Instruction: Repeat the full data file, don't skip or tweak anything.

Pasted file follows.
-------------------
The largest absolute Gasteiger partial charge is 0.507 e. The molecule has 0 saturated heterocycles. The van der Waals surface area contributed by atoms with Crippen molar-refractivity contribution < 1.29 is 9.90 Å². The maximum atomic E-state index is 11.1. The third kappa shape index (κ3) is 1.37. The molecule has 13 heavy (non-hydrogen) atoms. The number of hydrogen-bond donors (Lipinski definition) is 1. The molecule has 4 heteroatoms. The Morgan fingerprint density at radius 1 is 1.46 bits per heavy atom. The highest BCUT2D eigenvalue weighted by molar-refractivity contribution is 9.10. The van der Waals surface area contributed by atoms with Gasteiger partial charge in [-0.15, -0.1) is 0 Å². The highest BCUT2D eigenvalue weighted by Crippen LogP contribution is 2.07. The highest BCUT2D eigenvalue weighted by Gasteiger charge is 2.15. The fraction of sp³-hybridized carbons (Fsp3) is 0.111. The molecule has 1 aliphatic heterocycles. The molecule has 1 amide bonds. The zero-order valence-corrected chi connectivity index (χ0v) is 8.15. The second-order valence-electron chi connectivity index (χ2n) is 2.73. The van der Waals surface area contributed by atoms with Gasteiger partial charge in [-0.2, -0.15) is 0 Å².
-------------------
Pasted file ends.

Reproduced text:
The largest absolute Gasteiger partial charge is 0.507 e. The molecule has 0 saturated heterocycles. The van der Waals surface area contributed by atoms with Crippen molar-refractivity contribution < 1.29 is 9.90 Å². The maximum atomic E-state index is 11.1. The third kappa shape index (κ3) is 1.37. The molecule has 13 heavy (non-hydrogen) atoms. The number of hydrogen-bond donors (Lipinski definition) is 1. The molecule has 4 heteroatoms. The Morgan fingerprint density at radius 1 is 1.46 bits per heavy atom. The highest BCUT2D eigenvalue weighted by molar-refractivity contribution is 9.10. The van der Waals surface area contributed by atoms with Gasteiger partial charge in [-0.15, -0.1) is 0 Å². The highest BCUT2D eigenvalue weighted by Crippen LogP contribution is 2.07. The highest BCUT2D eigenvalue weighted by Gasteiger charge is 2.15. The fraction of sp³-hybridized carbons (Fsp3) is 0.111. The molecule has 1 aliphatic heterocycles. The molecule has 1 amide bonds. The zero-order valence-corrected chi connectivity index (χ0v) is 8.15. The second-order valence-electron chi connectivity index (χ2n) is 2.73. The van der Waals surface area contributed by atoms with Gasteiger partial charge in [-0.2, -0.15) is 0 Å².